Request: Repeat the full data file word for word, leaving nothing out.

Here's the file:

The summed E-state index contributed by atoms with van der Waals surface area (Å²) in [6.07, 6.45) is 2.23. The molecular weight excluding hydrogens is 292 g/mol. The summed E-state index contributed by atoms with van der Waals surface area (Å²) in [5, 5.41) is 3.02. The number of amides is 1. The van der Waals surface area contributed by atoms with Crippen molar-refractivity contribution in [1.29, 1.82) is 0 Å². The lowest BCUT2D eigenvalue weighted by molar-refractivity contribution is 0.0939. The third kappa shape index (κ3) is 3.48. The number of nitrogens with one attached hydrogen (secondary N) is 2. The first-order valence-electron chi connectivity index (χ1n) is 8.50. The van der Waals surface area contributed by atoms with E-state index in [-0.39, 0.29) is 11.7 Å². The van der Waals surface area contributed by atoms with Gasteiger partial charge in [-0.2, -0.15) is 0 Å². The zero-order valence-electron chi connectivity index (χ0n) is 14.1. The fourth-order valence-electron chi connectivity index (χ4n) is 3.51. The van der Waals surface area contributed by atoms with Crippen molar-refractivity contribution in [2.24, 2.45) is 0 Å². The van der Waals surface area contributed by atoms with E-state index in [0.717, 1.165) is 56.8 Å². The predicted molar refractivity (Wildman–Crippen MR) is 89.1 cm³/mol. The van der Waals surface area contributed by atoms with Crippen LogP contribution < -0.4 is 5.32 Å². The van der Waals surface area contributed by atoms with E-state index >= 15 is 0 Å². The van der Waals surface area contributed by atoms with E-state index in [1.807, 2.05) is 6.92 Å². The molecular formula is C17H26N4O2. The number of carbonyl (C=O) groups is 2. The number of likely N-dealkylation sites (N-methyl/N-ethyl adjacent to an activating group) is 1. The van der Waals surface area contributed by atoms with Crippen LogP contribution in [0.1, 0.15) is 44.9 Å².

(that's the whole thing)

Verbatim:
The summed E-state index contributed by atoms with van der Waals surface area (Å²) in [6.07, 6.45) is 2.23. The molecular weight excluding hydrogens is 292 g/mol. The summed E-state index contributed by atoms with van der Waals surface area (Å²) in [5, 5.41) is 3.02. The number of amides is 1. The van der Waals surface area contributed by atoms with Crippen molar-refractivity contribution in [1.29, 1.82) is 0 Å². The lowest BCUT2D eigenvalue weighted by molar-refractivity contribution is 0.0939. The third kappa shape index (κ3) is 3.48. The number of nitrogens with one attached hydrogen (secondary N) is 2. The first-order valence-electron chi connectivity index (χ1n) is 8.50. The van der Waals surface area contributed by atoms with E-state index in [-0.39, 0.29) is 11.7 Å². The van der Waals surface area contributed by atoms with Gasteiger partial charge in [-0.2, -0.15) is 0 Å². The zero-order valence-electron chi connectivity index (χ0n) is 14.1. The fourth-order valence-electron chi connectivity index (χ4n) is 3.51. The van der Waals surface area contributed by atoms with Crippen molar-refractivity contribution in [2.24, 2.45) is 0 Å². The van der Waals surface area contributed by atoms with E-state index in [0.717, 1.165) is 56.8 Å². The predicted molar refractivity (Wildman–Crippen MR) is 89.1 cm³/mol. The van der Waals surface area contributed by atoms with Crippen LogP contribution < -0.4 is 5.32 Å². The van der Waals surface area contributed by atoms with E-state index >= 15 is 0 Å². The van der Waals surface area contributed by atoms with E-state index in [1.807, 2.05) is 6.92 Å². The molecular formula is C17H26N4O2. The number of carbonyl (C=O) groups is 2. The number of likely N-dealkylation sites (N-methyl/N-ethyl adjacent to an activating group) is 1. The van der Waals surface area contributed by atoms with Crippen LogP contribution in [0.1, 0.15) is 44.9 Å².